February 28, 2003


Estrada would destroy hard-fought victories

By: Dolores C. Huerta

As a co-founder of the United Farm Workers with Cesar Chavez, I know what progress looks like. Injustice and the fight against it take many forms-from boycotts and marches to contract negotiations and legislation. Over the years, we had to fight against brutal opponents, but the courts were often there to back us up. Where we moved forward, America’s courts helped to establish important legal protections for all farm workers, all women, all Americans. Now, though, a dangerous shift in the courts could destroy the worker’s rights, women’s rights, and civil rights that our collective actions secured.

It is especially bitter for me that one of the most visible agents of the strategy to erase our legal victories is being called a great role model for Latinos. It is true that for Latinos to realize America’s promise of equality and justice for all, we need to be represented in every sector of business and every branch of government. But it is also true that judges who would wipe out our hard-fought legal victories — no matter where they were born or what color their skin — are not role models for our children. And they are not the kind of judges we want on the federal courts.

Miguel Estrada is a successful lawyer, and he has powerful friends who are trying to get him a lifetime job as a federal judge. Many of them talk about him being a future Supreme Court justice. Shouldn’t we be proud of him?

I for one am not too proud of a man who is unconcerned about the discrimination that many Latinos live with every day. I am not especially proud of a man whose political friends — the ones fighting hardest to put him on the court — are also fighting to abolish affirmative action and to make it harder if not impossible for federal courts to protect the rights and safety of workers and women and anyone with little power and only the hope of the courts to protect their legal rights.

Just as we resist the injustice of racial profiling and the assumption that we are lesser individuals because of where we were born or the color of our skin, so too must we resist the urge to endorse a man on the basis of his ethnic background. Members of the Congressional Hispanic Caucus met with Miguel Estrada and came away convinced that he would harm our community as a federal judge. The Mexican American Legal Defense and Educational Fund and the Puerto Rican Defense and Education Fund reviewed his record and came to the same conclusion.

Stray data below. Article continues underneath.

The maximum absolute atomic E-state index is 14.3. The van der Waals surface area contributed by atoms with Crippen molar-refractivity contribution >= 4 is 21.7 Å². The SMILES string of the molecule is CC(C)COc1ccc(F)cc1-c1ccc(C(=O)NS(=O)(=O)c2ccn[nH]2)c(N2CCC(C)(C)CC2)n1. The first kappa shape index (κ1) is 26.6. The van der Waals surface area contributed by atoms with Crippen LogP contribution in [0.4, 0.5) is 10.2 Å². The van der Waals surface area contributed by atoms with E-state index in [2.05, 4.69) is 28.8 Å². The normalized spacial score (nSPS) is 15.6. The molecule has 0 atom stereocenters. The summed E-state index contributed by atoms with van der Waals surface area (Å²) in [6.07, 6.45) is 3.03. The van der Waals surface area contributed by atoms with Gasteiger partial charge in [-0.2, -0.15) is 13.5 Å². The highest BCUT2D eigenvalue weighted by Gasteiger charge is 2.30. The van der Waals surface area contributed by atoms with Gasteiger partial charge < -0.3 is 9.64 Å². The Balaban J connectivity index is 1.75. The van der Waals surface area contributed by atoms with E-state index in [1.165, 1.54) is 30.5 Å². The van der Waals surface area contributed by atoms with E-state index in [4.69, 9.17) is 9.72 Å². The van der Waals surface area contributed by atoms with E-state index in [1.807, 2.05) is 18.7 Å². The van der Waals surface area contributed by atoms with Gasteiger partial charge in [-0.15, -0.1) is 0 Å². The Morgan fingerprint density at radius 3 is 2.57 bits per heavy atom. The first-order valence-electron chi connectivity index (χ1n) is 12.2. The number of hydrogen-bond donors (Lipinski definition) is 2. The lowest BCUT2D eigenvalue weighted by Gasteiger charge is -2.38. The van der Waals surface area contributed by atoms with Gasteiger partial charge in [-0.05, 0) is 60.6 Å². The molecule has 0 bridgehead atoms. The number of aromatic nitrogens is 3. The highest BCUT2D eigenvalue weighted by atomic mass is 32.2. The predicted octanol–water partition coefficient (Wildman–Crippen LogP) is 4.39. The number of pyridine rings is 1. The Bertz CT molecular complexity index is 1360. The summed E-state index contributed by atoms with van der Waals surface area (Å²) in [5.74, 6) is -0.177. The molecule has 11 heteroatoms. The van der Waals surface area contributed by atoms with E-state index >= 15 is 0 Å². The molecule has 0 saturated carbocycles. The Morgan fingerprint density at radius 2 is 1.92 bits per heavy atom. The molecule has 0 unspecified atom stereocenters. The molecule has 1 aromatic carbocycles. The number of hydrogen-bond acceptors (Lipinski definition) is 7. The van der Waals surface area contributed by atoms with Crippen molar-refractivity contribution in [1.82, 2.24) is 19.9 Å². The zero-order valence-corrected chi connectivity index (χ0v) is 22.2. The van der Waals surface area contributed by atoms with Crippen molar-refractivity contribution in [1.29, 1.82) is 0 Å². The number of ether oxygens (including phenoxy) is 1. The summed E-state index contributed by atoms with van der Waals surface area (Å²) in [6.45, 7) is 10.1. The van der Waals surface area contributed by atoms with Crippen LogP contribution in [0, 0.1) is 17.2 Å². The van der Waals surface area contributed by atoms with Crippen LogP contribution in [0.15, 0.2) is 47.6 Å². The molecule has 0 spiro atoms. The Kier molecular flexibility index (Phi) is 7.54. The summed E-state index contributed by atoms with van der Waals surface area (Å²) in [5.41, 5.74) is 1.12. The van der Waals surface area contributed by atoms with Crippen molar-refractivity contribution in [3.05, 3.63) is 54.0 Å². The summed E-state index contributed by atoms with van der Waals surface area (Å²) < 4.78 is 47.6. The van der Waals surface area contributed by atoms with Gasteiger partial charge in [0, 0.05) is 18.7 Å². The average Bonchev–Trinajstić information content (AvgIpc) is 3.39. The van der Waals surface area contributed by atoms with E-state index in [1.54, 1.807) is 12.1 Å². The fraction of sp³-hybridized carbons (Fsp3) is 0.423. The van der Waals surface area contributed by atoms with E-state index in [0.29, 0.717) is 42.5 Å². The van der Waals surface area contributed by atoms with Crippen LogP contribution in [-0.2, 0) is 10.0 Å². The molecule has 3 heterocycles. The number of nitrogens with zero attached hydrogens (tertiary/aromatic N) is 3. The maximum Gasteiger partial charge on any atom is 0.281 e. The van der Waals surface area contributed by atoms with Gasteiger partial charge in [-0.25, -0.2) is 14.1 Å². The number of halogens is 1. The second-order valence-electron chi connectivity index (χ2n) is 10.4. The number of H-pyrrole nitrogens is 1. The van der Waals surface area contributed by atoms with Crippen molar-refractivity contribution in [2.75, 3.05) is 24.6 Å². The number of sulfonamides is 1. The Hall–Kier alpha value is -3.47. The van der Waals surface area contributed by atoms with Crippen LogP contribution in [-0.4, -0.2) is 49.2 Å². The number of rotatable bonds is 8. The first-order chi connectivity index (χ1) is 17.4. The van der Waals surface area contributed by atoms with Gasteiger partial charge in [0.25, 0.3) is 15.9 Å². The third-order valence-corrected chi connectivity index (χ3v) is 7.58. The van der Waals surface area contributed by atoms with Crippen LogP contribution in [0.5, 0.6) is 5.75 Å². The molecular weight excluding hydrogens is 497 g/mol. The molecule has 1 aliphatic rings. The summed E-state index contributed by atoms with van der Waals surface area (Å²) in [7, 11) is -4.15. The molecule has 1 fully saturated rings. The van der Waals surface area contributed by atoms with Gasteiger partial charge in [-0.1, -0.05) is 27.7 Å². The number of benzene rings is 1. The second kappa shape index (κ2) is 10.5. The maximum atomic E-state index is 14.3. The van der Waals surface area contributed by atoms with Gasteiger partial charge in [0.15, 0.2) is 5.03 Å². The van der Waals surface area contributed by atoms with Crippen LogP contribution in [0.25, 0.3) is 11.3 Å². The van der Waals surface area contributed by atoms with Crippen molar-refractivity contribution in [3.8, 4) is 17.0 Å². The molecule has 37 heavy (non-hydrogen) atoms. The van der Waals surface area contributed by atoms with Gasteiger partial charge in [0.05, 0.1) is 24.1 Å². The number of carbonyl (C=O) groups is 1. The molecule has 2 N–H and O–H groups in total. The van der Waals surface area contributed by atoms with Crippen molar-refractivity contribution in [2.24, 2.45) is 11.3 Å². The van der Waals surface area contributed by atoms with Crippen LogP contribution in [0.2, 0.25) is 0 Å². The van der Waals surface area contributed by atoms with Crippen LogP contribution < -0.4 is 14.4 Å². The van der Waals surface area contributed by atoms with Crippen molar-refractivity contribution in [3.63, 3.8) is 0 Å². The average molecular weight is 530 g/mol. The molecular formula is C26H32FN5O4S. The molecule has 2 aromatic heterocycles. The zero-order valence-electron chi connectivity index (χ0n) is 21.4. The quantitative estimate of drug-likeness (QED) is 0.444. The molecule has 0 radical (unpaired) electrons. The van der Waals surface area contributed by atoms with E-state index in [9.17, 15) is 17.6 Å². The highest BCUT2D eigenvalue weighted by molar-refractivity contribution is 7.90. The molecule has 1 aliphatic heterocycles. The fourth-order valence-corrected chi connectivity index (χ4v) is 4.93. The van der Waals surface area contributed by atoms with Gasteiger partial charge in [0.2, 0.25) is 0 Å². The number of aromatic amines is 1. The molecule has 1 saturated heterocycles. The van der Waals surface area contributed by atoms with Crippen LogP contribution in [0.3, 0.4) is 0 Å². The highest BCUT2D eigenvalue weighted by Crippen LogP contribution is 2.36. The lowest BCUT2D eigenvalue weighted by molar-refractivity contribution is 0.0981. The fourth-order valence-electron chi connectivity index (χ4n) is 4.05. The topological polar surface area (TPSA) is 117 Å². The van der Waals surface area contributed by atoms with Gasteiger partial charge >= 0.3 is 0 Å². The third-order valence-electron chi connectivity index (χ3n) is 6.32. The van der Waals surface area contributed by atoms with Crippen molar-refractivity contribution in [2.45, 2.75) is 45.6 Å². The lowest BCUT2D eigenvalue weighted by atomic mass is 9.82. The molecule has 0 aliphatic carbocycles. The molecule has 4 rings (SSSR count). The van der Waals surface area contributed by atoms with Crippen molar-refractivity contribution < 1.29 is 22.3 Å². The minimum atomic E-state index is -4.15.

Are these groups fighting Miguel Estrada because they are somehow anti-Hispanic? Are they saying that only people with certain political views are “true” Latinos? Of course not. They are saying that as a judge this man would do damage to the rights we have fought so hard to obtain, and that we cannot ignore that fact just because he is Latino. I think Cesar Chavez would be turning over in his grave if he knew that a candidate like this would be celebrated for supposedly representing the Hispanic community. He would also be dismayed that any civil rights organization would stay silent or back such a candidate.

To my friends who think this is all about politicians fighting among themselves, I ask you to think what would have happened over the last 40 years if the federal courts were fighting against workers’ rights and women’s rights and civil rights. And then think about how quickly that could become the world we are living in.

As MALDEF wrote in a detailed analysis, Estraderm’s record suggests that “he would not recognize the due process rights of Latinos,” that he “would not fairly review Latino allegations of racial profiling by law enforcement,” that he “would most likely always find that government affirmative action programs fail to meet” legal standards, and that he “could very well compromise the rights of Latino voters under the Voting Rights Act.”

Miguel Estrada is only one of the people nominated by President Bush who could destroy much of what we have built if they become judges. The far right is fighting for them just as it is fighting for Estrada. We must fight back against Estrada and against all of them. If the only way to stop this is a filibuster in the Senate, I say, Que viva la filibuster!

Dolores C. Huerta is the co-founder of the United Farm Workers of America.

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